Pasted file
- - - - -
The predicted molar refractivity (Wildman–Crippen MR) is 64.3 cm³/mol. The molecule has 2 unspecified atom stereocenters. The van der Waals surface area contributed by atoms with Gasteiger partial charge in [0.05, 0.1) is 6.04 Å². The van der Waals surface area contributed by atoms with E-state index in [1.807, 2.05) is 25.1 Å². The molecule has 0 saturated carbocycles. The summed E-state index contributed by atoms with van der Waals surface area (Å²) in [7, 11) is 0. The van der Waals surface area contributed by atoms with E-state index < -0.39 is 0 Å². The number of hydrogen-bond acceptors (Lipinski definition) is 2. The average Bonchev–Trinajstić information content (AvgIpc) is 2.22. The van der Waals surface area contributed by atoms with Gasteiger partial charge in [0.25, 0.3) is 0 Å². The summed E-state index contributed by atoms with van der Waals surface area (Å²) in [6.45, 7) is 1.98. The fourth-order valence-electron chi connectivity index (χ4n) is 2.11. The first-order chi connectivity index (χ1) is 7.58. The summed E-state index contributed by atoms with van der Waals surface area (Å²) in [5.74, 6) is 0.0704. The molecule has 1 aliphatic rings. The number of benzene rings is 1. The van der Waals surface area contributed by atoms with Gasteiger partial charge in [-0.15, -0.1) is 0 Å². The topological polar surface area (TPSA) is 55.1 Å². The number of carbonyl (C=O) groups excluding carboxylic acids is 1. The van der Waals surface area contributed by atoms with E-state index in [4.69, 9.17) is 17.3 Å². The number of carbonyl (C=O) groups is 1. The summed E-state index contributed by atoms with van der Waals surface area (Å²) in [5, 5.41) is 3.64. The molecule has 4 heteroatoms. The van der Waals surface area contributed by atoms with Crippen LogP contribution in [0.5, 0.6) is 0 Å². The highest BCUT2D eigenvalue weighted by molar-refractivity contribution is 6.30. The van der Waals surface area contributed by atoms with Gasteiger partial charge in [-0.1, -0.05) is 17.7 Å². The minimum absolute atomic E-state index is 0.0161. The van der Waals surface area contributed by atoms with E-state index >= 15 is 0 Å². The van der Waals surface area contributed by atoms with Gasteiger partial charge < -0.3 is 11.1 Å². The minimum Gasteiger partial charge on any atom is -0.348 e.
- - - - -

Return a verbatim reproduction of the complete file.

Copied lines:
The predicted molar refractivity (Wildman–Crippen MR) is 64.3 cm³/mol. The molecule has 2 unspecified atom stereocenters. The van der Waals surface area contributed by atoms with Gasteiger partial charge in [0.05, 0.1) is 6.04 Å². The van der Waals surface area contributed by atoms with E-state index in [1.807, 2.05) is 25.1 Å². The molecule has 0 saturated carbocycles. The summed E-state index contributed by atoms with van der Waals surface area (Å²) in [7, 11) is 0. The van der Waals surface area contributed by atoms with E-state index < -0.39 is 0 Å². The number of hydrogen-bond acceptors (Lipinski definition) is 2. The average Bonchev–Trinajstić information content (AvgIpc) is 2.22. The van der Waals surface area contributed by atoms with Gasteiger partial charge in [0.25, 0.3) is 0 Å². The summed E-state index contributed by atoms with van der Waals surface area (Å²) in [6.45, 7) is 1.98. The fourth-order valence-electron chi connectivity index (χ4n) is 2.11. The first-order chi connectivity index (χ1) is 7.58. The summed E-state index contributed by atoms with van der Waals surface area (Å²) in [5.74, 6) is 0.0704. The molecule has 1 aliphatic rings. The number of benzene rings is 1. The van der Waals surface area contributed by atoms with Gasteiger partial charge in [-0.15, -0.1) is 0 Å². The topological polar surface area (TPSA) is 55.1 Å². The number of carbonyl (C=O) groups excluding carboxylic acids is 1. The van der Waals surface area contributed by atoms with E-state index in [4.69, 9.17) is 17.3 Å². The number of carbonyl (C=O) groups is 1. The summed E-state index contributed by atoms with van der Waals surface area (Å²) in [5, 5.41) is 3.64. The molecule has 4 heteroatoms. The van der Waals surface area contributed by atoms with Crippen LogP contribution in [0.5, 0.6) is 0 Å². The highest BCUT2D eigenvalue weighted by molar-refractivity contribution is 6.30. The van der Waals surface area contributed by atoms with Gasteiger partial charge in [-0.1, -0.05) is 17.7 Å². The minimum absolute atomic E-state index is 0.0161. The van der Waals surface area contributed by atoms with E-state index >= 15 is 0 Å². The van der Waals surface area contributed by atoms with Gasteiger partial charge < -0.3 is 11.1 Å². The minimum Gasteiger partial charge on any atom is -0.348 e.